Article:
When your boss behaves in a way that makes your job difficult (like being overly critical or short-tempered), it’s called supervisor undermining, which can negatively impact employee health and well-being. After a good night’s sleep, the boss feels bad about the inappropriate behavior and poor management, and tries to make it up to you by providing extra assistance at a later time.
New research by Nahum-Shani, Lim, Henderson, and Vinokur (2014) has found two situations in which Inconsistent Leader Behavior can work well, and two others in which this approach can backfire and make things even worse.
INCONSISTENT LEADER BEHAVIOR
When supervisors undermine their employees and then try to make up for it by being extra helpful, the inconsistent behavior creates uncertainty for the employees.
Three bad things can happen as a result. First, employees will lack a coherent picture of how well they are doing at their job, which can be confusing and/or frustrating. Second, employees will lose a sense of control over their work environment. And third, employees will have doubts about the quality of their relationship with their supervisor.
But the current study shows that, if the employees can overcome these three obstacles, the supervisor’s strategy can actually work.
EMPLOYEES WHO CAN OVERCOME INCONSISTENT LEADER BEHAVIOR
The researchers found that two types of employees can overcome the challenges associated with supervisor inconsistency: Those with high self-esteem and those who perceive a high “quality of work life.” High quality work life occurs when the resources, relationships, and outcomes of their work satisfy the employee’s needs.
The study found that when high self-esteem and high quality of work life employees were exposed to inconsistent leader behavior, they used coping skills to mitigate its harmful effects. When supervisors tried to rectify poor behavior with considerate behavior, these employees benefited from the turnaround, experiencing better health and fewer job strains.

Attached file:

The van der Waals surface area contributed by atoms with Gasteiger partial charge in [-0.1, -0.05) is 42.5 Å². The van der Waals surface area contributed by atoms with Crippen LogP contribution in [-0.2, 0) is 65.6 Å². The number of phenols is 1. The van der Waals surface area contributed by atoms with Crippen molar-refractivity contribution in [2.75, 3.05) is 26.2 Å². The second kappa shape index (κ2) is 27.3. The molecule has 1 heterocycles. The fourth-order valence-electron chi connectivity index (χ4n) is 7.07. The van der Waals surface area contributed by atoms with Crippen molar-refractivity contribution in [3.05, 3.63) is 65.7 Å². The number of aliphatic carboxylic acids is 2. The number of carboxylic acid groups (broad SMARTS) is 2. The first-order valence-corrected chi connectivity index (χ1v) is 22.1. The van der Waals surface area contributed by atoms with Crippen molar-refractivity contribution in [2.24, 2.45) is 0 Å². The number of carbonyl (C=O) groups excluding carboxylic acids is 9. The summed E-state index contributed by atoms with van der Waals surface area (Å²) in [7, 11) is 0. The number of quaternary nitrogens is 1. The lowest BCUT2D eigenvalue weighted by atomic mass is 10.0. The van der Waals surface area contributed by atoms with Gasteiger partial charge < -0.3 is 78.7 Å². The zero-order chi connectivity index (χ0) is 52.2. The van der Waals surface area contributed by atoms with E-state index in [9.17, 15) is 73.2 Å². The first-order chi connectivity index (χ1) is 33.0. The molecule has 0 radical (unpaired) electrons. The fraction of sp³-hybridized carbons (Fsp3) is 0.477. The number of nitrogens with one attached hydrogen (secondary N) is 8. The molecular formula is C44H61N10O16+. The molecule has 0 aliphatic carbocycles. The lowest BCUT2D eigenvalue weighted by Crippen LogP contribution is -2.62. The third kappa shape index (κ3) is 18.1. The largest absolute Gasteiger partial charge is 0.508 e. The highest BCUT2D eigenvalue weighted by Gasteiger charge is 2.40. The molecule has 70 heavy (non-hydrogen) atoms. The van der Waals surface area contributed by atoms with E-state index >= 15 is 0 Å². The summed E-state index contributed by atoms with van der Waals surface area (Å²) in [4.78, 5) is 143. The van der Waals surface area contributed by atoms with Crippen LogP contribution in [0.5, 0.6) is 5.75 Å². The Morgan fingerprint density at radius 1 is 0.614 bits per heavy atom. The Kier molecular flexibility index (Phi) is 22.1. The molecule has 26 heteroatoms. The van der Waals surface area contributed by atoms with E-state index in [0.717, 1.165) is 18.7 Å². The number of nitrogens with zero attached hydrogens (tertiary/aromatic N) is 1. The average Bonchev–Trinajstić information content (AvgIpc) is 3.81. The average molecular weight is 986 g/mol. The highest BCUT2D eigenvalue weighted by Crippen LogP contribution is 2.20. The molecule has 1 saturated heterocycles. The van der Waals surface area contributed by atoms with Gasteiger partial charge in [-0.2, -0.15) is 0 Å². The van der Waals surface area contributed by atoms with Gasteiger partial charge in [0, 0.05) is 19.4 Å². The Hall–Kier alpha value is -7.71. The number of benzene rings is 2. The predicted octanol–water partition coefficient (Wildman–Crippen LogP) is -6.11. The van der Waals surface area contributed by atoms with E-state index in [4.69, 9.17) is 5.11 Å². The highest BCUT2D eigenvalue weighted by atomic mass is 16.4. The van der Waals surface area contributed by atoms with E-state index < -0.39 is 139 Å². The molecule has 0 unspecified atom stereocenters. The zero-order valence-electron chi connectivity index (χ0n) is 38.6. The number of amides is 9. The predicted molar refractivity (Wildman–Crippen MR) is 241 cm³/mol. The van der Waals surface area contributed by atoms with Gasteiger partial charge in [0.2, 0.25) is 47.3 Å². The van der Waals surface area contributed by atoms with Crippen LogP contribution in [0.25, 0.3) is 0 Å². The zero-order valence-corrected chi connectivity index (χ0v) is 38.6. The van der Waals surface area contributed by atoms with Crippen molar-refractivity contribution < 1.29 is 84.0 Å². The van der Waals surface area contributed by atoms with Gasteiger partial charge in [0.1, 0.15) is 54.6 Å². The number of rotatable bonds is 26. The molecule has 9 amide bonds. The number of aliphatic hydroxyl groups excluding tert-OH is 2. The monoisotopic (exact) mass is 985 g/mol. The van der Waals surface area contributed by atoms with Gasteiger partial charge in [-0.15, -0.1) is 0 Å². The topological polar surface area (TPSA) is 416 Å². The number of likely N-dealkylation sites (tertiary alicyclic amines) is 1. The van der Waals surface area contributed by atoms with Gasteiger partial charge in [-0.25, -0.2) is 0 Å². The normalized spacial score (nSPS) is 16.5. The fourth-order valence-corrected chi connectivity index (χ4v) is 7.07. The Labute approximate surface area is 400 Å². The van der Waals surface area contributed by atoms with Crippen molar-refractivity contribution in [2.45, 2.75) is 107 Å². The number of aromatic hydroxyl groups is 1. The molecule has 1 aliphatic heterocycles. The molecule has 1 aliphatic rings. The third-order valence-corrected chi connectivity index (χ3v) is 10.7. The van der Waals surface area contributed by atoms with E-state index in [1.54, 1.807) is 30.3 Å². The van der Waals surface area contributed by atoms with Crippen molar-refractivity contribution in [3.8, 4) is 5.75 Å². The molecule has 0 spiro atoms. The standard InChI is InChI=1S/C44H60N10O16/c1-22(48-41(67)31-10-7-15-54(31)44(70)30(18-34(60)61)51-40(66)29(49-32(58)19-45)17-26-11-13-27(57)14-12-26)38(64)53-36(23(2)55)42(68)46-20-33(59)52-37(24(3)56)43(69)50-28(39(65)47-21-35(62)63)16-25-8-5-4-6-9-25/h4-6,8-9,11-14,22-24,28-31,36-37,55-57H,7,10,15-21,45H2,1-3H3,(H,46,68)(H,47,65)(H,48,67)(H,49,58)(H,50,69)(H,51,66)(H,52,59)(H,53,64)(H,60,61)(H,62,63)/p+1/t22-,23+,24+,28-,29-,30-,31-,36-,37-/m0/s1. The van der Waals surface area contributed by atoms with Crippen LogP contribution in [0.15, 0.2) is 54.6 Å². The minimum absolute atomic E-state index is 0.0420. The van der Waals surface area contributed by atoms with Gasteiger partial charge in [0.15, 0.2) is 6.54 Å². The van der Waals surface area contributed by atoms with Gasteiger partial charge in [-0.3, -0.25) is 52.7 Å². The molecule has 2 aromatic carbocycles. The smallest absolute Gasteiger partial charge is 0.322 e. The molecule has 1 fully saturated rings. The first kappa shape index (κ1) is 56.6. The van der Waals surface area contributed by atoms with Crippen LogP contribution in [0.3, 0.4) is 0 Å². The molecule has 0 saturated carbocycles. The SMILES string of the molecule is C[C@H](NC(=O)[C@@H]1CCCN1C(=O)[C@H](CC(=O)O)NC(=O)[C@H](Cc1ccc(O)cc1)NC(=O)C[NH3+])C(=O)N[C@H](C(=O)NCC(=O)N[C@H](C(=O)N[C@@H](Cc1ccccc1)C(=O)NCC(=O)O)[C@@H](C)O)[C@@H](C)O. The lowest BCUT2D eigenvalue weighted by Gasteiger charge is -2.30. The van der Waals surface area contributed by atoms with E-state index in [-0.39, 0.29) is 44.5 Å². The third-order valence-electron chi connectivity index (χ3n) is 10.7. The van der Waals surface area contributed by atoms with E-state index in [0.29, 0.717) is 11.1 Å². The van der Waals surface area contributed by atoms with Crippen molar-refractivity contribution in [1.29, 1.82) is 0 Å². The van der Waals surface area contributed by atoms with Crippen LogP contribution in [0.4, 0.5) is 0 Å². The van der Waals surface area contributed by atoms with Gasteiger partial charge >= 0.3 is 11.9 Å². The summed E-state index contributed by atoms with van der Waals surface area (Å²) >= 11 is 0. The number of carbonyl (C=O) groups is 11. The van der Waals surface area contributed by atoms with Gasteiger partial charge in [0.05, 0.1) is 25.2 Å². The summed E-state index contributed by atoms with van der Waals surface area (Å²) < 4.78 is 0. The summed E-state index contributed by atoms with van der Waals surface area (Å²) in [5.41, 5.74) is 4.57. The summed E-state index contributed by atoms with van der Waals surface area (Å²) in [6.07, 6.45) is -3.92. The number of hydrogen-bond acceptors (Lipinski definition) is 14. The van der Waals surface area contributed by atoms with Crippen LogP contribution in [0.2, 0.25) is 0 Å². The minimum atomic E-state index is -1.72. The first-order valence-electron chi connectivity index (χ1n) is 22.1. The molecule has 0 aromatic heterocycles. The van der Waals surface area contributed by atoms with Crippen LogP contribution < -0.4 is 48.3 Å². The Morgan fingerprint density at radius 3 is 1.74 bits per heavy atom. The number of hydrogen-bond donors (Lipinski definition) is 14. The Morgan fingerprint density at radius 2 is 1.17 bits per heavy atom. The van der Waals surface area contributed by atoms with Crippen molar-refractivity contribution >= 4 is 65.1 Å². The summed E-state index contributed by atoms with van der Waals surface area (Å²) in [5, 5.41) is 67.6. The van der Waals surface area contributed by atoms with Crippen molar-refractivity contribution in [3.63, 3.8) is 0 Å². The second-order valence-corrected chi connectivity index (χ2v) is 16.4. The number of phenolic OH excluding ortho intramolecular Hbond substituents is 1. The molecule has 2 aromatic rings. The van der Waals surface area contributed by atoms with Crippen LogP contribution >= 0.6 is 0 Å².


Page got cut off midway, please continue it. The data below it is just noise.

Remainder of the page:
On the other hand, employees who had low self-esteem or experienced poor quality of work life didn’t have the coping skills to deal with inconsistent leader behavior. With this group, bosses who tried to rectify poor behavior with considerate behavior actually created more problems by being inconsistent. These employees experienced worse health and more job strains.
Oftentimes managers are trained to provide careful attention and consideration to their employees, especially when they know they have previously messed up.
But this study warns against this one-size-fits-all approach, suggesting the strategy only works if employees can handle the negative effects of inconsistent supervision. If they can’t handle it, managers are only making things worse.
New research like this is helping I-O psychologists determine how to maximize the benefits to all employees by recognizing that employees are unique and don’t all respond the same way.
Will Being an Average Performer Prevent Employee Victimization?